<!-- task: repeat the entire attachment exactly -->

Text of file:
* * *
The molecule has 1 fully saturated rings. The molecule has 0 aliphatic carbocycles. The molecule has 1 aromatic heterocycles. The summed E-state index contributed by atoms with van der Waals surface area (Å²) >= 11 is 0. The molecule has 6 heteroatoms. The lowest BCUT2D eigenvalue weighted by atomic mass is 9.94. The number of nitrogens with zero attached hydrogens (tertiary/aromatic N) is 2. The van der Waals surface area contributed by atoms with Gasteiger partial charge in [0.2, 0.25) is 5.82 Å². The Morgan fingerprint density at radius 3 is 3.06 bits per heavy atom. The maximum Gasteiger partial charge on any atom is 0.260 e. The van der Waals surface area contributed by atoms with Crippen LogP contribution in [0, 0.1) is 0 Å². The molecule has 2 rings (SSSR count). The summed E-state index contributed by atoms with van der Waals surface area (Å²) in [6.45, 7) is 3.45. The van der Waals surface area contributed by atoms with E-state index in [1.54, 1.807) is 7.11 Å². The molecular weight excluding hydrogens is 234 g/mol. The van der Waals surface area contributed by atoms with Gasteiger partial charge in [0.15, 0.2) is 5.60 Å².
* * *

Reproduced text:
The molecule has 1 fully saturated rings. The molecule has 0 aliphatic carbocycles. The molecule has 1 aromatic heterocycles. The summed E-state index contributed by atoms with van der Waals surface area (Å²) >= 11 is 0. The molecule has 6 heteroatoms. The lowest BCUT2D eigenvalue weighted by atomic mass is 9.94. The number of nitrogens with zero attached hydrogens (tertiary/aromatic N) is 2. The van der Waals surface area contributed by atoms with Gasteiger partial charge in [0.2, 0.25) is 5.82 Å². The Morgan fingerprint density at radius 3 is 3.06 bits per heavy atom. The maximum Gasteiger partial charge on any atom is 0.260 e. The van der Waals surface area contributed by atoms with Crippen LogP contribution in [0, 0.1) is 0 Å². The molecule has 2 rings (SSSR count). The summed E-state index contributed by atoms with van der Waals surface area (Å²) in [6.45, 7) is 3.45. The van der Waals surface area contributed by atoms with E-state index in [1.54, 1.807) is 7.11 Å². The molecular weight excluding hydrogens is 234 g/mol. The van der Waals surface area contributed by atoms with Gasteiger partial charge in [0.15, 0.2) is 5.60 Å².